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Visually’s Marketplace connects thousands of designers with clients seeking to commission infographics and data visualizations. Every week, we feature a member of our designer community here, on the blog. If you are interested in participating, please contact us at blog[at]visual.ly.
Name: Simon Ramsey
On Visually: sramzee
In Design: 12 years
1. Tell us a bit about yourself: how did you get into design, and how long have you been doing it?
When this question is asked in a room, it’s normally the point that the people who know me, just up and leave. Here he goes again…
I’m Simon Ramsey; I’m 31 and gearing up for the big 32. I’m told you’re supposed to have grown a beard and written a book by the age of 32. I’m not really the copy writing type, and when my wife came back from the supermarket with a new shave gel that read in a hideous, default white star “60 shaves,” she was giggling because she knew that would last me a year. I won’t be doing either of these things.
I’m a rare breed of un-manageable creative, or so I’ve been told. Of course, like most arty folk, from an early age I could pretty much be dropped off anywhere with a felt tip marker, a pad of paper and been happy as a pig in shit. At 16, I used my first Mac (sorry: Macintosh in those days) and Photoshop 3.1, before it even had layers!!! I remember being taught how to make bevels and drop shadows with channels alone. Like technology, thankfully my skills have evolved over time. Now having had 12 years commercial design experience in UK-based marketing and advertising agencies, I’ve worked on a hugely diverse range of projects and used data vis as part of clients’ search and social strategy. I have learnt an absolute ton and I’m always trying to develop. Currently fascinated with motion graphics and 3D; I’ve been well and truly sucked into all things Cinema 4D and After Effects.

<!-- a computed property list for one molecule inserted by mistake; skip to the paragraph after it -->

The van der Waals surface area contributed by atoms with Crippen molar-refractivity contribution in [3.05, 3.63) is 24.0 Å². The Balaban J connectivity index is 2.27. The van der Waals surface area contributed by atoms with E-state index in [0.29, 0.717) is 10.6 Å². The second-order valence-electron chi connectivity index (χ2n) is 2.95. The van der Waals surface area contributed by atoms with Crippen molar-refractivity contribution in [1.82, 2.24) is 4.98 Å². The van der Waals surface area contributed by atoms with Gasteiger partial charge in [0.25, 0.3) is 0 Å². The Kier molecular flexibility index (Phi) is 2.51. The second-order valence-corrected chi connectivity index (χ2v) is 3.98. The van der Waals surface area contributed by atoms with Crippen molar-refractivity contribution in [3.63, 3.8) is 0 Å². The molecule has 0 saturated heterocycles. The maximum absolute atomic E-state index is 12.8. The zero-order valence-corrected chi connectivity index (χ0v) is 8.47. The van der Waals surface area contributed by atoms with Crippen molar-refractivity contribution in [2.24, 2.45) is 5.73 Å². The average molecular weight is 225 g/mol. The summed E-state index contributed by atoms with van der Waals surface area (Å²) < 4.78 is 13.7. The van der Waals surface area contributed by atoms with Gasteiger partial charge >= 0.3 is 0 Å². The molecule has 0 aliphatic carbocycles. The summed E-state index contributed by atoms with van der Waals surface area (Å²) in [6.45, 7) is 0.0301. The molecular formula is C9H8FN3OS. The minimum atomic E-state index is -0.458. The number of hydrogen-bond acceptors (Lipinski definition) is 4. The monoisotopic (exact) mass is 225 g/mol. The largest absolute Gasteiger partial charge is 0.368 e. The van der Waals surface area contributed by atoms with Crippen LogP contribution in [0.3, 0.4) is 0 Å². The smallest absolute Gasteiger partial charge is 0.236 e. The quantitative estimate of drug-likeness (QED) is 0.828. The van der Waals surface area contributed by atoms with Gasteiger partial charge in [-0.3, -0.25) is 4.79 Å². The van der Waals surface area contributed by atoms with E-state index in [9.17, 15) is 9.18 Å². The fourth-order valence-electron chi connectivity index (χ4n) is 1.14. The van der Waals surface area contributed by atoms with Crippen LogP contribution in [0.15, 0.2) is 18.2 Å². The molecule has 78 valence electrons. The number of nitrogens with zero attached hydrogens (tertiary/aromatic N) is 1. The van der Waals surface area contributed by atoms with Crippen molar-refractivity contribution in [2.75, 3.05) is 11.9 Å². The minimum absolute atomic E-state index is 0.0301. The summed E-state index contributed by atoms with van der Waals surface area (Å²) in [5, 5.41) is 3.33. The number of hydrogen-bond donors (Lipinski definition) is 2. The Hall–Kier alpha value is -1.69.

I finished my employed career last summer as Lead Creative to start my own business. Which is amazing… And would have been a lot less stressful if I hadn’t decided to do it four weeks before I got married to my wonderful wife Hannah. If anything, it just gave me even more drive for my decision to be a success. Luckily, all went perfectly well. And Ramsey’s Design Lab continues to grow to this day.
2. In 7 words or less, describe your style.
Promise a little, deliver a lot.
3. If you could take a seminar with one designer or artist, dead or living, who would that be? Why?
Wow this is a tough one… So tough I’m having three. Many great designers and artists have been a source of inspiration over the years, but a few to whom I owe an awful lot of respect. So first up is Bert Monroy. An absolutely brilliant digital artist, and I’ve learned a shed load from watching him on his classic pixel perfect podcast tutorials. Second: Aaron Blaise. In my opinion, the world’s best freehand illustrator and Photoshop power user. A true master of animation and illustration, having worked on some of the most famous Disney films of our time. Lastly, but by no means least: Nick Campbell. This guy is extremely talented and continues to pass on his years of knowledge in design, freelancing and cinema 4D to the thousands of C4D fans that follow him on his blog. High five Nick!